Since I have been back from my holiday I’ve found it increasingly difficult to write. Not only that, but I’ve noticed a distinct aversion to the task. If I have time when I think I should be writing I become lethargic, melancholy and somewhat sulky. I don’t want to do it. When I force myself into the chair I am dismissive of anything that materialises on the page. Not only is the writing flat and dull, but the focus of the piece is similarly mundane and dissatisfying. It does not inspire me or provide me with an ounce of confidence for when I might have to return to writing again. In short, it puts me off.
I don’t think I’ve ever felt quite like this before. The thought of writing at the moment fills my being with emotions akin to disgust: whatever words I may write, they are despicable and unworthy. Somewhere along the line I’ve lost the magic of writing – the freedom and joy that creating something from scratch can allow. For unknowable reasons, right now, I do not want to write.
Except, of course, that I do.
I’m a writer. It’s in my soul. I love finding stories in words, imagining characters and bringing them to life on the page, putting them in challenging situations and seeing what happens. The very idea that I am capable of doing this tugs on the corner of my lips and convinces me to smile. I adore storytelling. Yet, at the moment, the act of putting words on the page in any type of meaningful order seems to repel me.
Perhaps it’s because I’ve come off the heels of a novel that I’m comfortable with – having worked on it for three years already – and trying to recast my skills into the short form again. I’ve got a list of competition deadlines up on my calendar and with each passing day I feel my ability to submit to these waning and fading. I’m trying to force my mind into writing within certain themes – a task I used to find ridiculously easy – and it is resisting. Despite being receptive to my Writing Group activities, whereupon we’re given a ten minute exercise at which I can creatively excel, trying to recreate this freedom within the context of a competition topic is getting me nowhere.
So I need to find ways to enjoy writing again. I need to take the pressure off. I need to go back to basics and rediscover what it means to write for myself. This means competition deadlines will be put aside and their themes forgotten. Right now, I need the freedom to explore words in whatever form they come and not feel the need to shoehorn them into something they are not. To help me do this, I’ve decided on a few ‘easy’ exercises I hope will stimulate some creativity.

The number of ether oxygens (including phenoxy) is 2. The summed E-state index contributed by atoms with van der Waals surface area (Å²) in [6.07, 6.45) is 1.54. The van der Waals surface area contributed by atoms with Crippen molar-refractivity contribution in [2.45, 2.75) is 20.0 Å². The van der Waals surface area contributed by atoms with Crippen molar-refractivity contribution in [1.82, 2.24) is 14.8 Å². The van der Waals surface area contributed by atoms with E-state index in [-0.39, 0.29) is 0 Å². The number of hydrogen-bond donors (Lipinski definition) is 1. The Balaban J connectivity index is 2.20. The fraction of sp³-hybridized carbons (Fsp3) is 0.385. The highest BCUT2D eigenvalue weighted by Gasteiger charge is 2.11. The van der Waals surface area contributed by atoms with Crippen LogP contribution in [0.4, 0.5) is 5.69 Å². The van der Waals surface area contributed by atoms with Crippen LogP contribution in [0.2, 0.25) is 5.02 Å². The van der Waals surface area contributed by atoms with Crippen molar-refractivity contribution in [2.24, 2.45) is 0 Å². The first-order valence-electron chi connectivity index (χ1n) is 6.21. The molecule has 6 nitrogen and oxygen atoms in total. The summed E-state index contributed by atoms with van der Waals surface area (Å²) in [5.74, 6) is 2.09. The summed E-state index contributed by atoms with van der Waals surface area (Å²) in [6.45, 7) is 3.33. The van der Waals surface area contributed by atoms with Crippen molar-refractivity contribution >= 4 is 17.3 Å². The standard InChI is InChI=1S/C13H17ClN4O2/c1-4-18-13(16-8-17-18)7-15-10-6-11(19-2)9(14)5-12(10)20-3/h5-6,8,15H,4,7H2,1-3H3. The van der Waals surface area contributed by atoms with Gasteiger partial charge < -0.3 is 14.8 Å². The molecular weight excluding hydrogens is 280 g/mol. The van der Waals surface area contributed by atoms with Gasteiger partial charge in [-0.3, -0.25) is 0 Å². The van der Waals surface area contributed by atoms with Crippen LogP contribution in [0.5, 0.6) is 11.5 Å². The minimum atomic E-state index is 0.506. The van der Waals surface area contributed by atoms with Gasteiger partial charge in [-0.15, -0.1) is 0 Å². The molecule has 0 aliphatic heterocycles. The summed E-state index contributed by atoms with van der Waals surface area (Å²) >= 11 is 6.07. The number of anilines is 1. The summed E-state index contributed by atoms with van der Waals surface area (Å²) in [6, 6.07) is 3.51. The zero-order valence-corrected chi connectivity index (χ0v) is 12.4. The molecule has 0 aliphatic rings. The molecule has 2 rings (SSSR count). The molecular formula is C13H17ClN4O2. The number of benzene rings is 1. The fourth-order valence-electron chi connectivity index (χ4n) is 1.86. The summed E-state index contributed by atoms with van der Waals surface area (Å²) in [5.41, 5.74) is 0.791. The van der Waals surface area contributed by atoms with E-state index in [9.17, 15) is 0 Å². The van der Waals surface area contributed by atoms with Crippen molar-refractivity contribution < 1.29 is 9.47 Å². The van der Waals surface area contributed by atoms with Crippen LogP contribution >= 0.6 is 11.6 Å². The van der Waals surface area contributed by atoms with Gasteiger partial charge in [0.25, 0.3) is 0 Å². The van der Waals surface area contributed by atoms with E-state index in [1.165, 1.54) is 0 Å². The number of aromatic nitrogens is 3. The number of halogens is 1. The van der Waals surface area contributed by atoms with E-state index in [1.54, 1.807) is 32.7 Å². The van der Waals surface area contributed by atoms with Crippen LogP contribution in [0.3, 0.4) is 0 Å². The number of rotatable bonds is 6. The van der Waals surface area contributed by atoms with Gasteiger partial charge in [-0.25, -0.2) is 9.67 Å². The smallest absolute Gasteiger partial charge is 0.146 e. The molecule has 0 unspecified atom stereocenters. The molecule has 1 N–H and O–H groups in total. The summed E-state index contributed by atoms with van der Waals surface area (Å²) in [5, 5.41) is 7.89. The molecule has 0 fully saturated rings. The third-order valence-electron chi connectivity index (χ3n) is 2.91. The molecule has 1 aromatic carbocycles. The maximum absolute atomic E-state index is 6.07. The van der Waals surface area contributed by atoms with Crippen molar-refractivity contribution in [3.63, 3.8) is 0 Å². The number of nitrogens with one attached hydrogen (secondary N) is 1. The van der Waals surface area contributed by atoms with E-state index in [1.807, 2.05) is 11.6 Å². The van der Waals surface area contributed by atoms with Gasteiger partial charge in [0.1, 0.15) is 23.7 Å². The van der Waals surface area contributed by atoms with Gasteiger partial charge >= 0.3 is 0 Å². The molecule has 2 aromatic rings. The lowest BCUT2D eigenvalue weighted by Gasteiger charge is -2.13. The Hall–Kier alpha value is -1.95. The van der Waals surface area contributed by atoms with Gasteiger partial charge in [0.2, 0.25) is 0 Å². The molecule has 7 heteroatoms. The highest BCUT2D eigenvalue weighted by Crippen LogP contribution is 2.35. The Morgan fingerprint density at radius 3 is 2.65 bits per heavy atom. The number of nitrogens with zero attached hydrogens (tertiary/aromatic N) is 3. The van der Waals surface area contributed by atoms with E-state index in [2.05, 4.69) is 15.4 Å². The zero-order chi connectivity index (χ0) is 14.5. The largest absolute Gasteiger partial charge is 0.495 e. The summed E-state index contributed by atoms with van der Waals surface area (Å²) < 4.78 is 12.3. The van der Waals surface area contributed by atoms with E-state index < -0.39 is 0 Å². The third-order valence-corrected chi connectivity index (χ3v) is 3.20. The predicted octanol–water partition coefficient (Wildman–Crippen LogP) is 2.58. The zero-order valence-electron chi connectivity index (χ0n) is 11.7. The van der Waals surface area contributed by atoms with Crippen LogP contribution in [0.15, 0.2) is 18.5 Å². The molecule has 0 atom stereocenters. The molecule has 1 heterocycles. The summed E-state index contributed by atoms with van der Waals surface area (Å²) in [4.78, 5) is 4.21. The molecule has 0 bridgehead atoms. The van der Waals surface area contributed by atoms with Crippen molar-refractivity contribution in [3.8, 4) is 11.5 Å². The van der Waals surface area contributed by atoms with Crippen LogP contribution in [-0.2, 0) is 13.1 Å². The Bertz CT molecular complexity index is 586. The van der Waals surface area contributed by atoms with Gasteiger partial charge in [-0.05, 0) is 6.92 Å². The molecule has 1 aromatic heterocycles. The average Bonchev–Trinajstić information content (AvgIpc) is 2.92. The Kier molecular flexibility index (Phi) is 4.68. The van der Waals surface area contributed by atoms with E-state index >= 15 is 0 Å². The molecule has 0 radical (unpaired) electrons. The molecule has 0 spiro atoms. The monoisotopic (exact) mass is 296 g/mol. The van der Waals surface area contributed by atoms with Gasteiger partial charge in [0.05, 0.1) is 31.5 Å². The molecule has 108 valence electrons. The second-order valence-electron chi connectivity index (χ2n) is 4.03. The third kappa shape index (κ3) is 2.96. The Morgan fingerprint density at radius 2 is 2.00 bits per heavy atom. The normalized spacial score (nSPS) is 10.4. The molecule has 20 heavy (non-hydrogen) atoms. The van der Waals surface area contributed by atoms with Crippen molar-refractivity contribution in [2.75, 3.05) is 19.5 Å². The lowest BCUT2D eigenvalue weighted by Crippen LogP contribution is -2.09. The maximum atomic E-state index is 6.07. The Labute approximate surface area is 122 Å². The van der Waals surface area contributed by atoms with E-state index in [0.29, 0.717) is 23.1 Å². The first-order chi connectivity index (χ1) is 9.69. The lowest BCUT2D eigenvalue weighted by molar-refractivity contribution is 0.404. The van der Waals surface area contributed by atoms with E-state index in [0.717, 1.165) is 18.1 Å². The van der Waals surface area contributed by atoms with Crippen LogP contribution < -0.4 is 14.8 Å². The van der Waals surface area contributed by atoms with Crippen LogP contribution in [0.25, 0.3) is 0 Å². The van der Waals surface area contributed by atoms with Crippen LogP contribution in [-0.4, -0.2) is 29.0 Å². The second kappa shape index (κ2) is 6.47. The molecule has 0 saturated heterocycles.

1. Go back to the expectation that I really only have to ‘write one sentence a day. Just one sentence a day. Everyday. How easy is that?’
2. Attempt an activity Rosie Garland reveals as one of her creative rituals:
“ I…write six images. What a snail looks like climbing up a leaf, what it felt like to stub your toe. I do it every morning without fail, if miss one I do a catch up session later.”
3. Remember that I write because I want to, not because I should.
4. Keep this in mind [Thanks again goes to Rosie for putting things into perspective. ;)]:
Hopefully, by next week I will be able to report that my fondness for writing has returned, or at least that my skills are developing once more and I will no longer be afraid of that blank page. It’s been such a long time since I faced the dreaded blinking cursor that I’d forgotten how intimidating it can be and how fear of having no ideas can often prevent us from developing any new ideas.
What do you do when you don’t feel like writing? “Feel the fear and do it anyway?” Or admit you might need more time and calmly wait it out?
Let me know in comments, or Tweet Me.